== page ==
04 Dec, 2020
JERUSALEM WEATHER

Hyperbaric (high-pressure) oxygen therapy )HBOT( has been used for some time for the treatment of divers suffering from decompression sickness, a potential risk of scuba diving. Other conditions treated with hyperbaric oxygen therapy include serious infections, bubbles of air in blood vessels, and wounds that may not heal as a result of diabetes or radiation injury. 

 

But now, an important new use has been proven effective by Israeli researchers at Tel Aviv University (TAU) and Shamir (Assaf Harofeh) Medical Center in Tzrifin (near Rishon Lezion). They conducted the first clinical trial using a unique treatment protocol in healthy aging adults that reversed two biological processes associated with aging in human cells.

 

Findings included a significant lengthening (up to 38%) of the telomeres – protective regions located at both ends of every chromosome, known to become shorter as the individual ages. In addition, they also found a decrease of up to 37% in the accumulation of old malfunctioning cells known as senescent cells. This means that HBOT in healthy aging adults can stop the aging of blood cells.

The study was led by Prof. Shai Efrati, a faculty member of TAU’s Sackler School of Medicine and its Sagol School of Neuroscience who  is also founder and director of the Sagol Center of Hyperbaric Medicine at the Shamir, and Dr. Amir Hadanny, chief medical research officer of the Center for Hyperbaric Medicine and Research. The clinical trial was conducted as part of a comprehensive Israeli research program that targets aging as a reversible disease. The paper was published in the scientific journal Aging under the title: “Hyperbaric oxygen therapy increases telomere length and decreases immunosenescence in isolated blood cells: A prospective trial.”  

 

“For many years, our team has been engaged in hyperbaric research and therapy – treatments based on protocols of exposure to high-pressure oxygen at various concentrations inside a pressure chamber,” said Efrati. “Our achievements over the years included the improvement of brain functions damaged by age, stroke or brain injury. In the current study. we wished to examine the impact of HBOT on healthy and independent aging adults and to discover whether such treatments can slow down, stop or even reverse the normal aging process at the cellular level.”

 

The researchers exposed 35 healthy individuals aged 64 or over to a series of 60 hyperbaric sessions over a period of 90 days. Each participant provided blood samples at four different points in time –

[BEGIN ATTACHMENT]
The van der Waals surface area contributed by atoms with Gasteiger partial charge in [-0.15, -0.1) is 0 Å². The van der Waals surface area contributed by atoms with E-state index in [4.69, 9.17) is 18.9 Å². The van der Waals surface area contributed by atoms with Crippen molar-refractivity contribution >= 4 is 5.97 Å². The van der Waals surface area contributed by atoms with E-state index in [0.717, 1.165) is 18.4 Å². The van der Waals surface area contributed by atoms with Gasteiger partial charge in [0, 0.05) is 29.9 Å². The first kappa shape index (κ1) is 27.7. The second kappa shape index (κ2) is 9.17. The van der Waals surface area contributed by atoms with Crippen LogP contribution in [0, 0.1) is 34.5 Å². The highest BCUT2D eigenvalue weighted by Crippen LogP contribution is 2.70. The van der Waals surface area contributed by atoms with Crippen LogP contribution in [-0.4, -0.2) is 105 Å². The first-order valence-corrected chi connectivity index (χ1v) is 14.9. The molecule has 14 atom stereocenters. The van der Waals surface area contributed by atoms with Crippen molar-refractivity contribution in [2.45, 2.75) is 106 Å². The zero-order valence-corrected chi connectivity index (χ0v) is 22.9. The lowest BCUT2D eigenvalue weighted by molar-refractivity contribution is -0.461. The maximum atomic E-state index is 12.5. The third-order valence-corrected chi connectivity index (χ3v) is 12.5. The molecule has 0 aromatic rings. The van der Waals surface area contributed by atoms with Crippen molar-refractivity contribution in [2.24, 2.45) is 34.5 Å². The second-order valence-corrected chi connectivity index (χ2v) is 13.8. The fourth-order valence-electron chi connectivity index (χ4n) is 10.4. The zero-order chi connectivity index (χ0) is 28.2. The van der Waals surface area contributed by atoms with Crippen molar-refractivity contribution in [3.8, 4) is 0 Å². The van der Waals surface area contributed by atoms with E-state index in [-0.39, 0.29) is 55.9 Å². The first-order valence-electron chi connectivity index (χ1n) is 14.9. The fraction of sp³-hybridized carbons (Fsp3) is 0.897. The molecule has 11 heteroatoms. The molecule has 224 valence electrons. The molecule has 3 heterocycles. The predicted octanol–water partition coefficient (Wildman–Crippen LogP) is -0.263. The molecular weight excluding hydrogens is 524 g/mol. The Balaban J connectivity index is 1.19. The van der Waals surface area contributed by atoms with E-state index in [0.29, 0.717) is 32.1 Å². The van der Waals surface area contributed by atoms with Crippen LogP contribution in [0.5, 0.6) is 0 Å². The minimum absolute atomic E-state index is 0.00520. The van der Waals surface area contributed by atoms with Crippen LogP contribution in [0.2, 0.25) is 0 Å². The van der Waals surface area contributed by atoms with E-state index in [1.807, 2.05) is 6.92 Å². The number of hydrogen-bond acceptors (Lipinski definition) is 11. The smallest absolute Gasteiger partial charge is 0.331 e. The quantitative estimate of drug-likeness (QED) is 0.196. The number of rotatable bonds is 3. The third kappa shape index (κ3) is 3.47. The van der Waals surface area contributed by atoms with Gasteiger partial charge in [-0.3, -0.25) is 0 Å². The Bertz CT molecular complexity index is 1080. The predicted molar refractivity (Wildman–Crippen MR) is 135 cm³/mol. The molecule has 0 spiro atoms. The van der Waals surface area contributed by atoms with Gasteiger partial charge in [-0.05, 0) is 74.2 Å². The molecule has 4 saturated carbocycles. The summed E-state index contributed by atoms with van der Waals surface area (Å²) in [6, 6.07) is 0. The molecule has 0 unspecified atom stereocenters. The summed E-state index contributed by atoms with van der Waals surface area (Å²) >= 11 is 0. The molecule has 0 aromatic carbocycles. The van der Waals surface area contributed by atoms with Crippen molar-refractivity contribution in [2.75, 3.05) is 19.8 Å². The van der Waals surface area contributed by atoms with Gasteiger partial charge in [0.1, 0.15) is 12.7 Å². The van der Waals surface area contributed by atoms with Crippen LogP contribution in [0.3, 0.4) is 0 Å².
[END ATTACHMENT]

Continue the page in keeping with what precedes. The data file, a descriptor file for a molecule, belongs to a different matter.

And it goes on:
before, during, at the end and after the series of treatments. The researchers analyzed various immune cells (cells containing DNA) in the blood and compared the results.

 

“Aging can be characterized by the progressive loss of physiological integrity, resulting in impaired functions and susceptibility for diseases and death,” the team wrote. “This biological deterioration is considered a major risk factor for cancer, cardiovascular diseases, diabetes and Alzheimer’s disease among others. At the cellular level, there are two key hallmarks of the aging process: shortening of telomere length and cellular senescence.” 

 

They continued that “aging is characterized by the progressive loss of physiological capacity. At the cellular level, two key hallmarks of the aging process include telomere length shortening and cellular senescence. Repeated intermittent hyperoxic exposures, using certain hyperbaric oxygen therapy (HBOT) protocols, can induce regenerative effects which normally occur during hypoxia. The aim of the current study was to evaluate whether HBOT affects telomere length and senescent-cell concentrations in a normal, non-pathological, aging adult population.”

 

The findings proved that the treatments actually reversed the aging process in two of its major aspects – the telomeres at the ends of the chromosomes grew longer instead of shorter, at a rate of 20% to 38% for the different cell types; and the percentage of senescent cells in the overall cell population was reduced significantly – by 11% to 37% depending on cell type. 

 

Today, telomere shortening is considered the ‘Holy Grail’ of the biology of aging,” continued Efrati. “Researchers around the world are trying to develop pharmacological and environmental interventions that make it possible for telomeres to get longer. Our HBOT protocol was able to achieve this, proving that the aging process can in fact be reversed at the basic cellular-molecular level.”

“Until now, interventions such as lifestyle modifications and intense exercise were shown to have some inhibiting effect on telomere shorteningת,” concluded Hadanny. “But in our study, only three months of HBOT were able to elongate telomeres at rates far beyond any currently available interventions or lifestyle modifications. With this pioneering study, we have opened a door for further research on the cellular impact of HBOT and its potential for reversing the aging process.”